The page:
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Parents: Getting Your Kids The Education They Deserve

From guest contributor Peg Tyre, a recent Spencer Education Journalism Fellow (and author of The Trouble with Boys):
 
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A new article on Time.com purports to be an insider's guide on how to pick schools for your kids-- arguably one of the most important decision parents will make for their children. It's written by Time.com's education columnist, Andrew Rotherham, the ultimate ed policy insider. His advice is 1) look at test scores 2) go for a tour and 3) talk to your friends. Oh, and by the way, we need more charter schools.  Really? That's it? C'mon, Mr. Rotherham!  Show some respect for the school choice process!  I just wrote a book called The Good School: How Smart Parents Get their Kids the Education They Deserve. (You can pre-order it here on Amazon or find out more about it here). The purpose of The Good School is to help parents understand important elements of excellent schools-- so they know it when they see it and can agitate for it if they don't.  It covers topics like: how to pick a pre-school, what test scores really mean, how much recess should a kid have, what does a good reading program look like, what about class size, how to prime your kids to  be successful in math, the importance of good teachers and how to spot them.   Parents of school-aged are hungry for real information about schooling. Looks to me like Time.com punted on a great opportunity to provide their readers with what they so vitally need.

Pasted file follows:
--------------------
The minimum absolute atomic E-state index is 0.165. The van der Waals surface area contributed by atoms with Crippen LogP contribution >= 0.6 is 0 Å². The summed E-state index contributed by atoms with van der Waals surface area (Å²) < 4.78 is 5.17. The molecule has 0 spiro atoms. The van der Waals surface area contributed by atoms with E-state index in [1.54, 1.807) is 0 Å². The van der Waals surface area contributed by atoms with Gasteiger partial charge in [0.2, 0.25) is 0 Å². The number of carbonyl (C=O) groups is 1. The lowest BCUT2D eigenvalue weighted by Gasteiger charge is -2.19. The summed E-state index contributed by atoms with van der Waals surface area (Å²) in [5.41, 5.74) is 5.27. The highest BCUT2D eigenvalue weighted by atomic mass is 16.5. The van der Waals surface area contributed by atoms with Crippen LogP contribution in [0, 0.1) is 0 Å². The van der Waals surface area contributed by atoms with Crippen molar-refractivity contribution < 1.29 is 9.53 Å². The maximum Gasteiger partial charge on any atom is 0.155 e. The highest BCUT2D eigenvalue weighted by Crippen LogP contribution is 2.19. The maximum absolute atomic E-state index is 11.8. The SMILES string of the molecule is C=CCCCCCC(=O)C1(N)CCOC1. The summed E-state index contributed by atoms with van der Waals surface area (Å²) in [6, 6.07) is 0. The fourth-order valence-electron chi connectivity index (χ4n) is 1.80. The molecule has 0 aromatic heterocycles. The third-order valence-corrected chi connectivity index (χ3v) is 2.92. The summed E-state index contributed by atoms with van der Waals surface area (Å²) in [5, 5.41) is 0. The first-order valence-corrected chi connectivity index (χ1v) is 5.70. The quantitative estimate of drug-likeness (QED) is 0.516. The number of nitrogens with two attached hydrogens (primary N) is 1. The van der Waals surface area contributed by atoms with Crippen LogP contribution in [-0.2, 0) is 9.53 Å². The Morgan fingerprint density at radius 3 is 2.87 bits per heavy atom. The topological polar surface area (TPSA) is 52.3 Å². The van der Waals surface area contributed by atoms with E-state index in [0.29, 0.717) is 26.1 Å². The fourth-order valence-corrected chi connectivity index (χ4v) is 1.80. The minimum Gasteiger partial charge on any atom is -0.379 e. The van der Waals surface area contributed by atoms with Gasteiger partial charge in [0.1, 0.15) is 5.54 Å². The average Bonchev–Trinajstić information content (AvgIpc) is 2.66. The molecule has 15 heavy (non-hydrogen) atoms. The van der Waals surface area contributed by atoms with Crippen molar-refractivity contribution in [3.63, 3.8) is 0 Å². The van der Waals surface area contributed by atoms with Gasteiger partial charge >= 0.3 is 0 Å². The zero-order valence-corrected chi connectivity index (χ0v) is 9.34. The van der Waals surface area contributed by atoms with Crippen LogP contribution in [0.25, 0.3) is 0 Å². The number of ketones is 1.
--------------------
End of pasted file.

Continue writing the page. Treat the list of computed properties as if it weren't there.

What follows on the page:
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How does this relate to parents who live in rural communities? I'm not a parent but when I become one, I would love to send my child to a good school. I am the product of a public school education and I am proud of it. What kind of advice can you give a parent that would love to send their child to an excellent school but don't have the means or live in a location near an excellent school?

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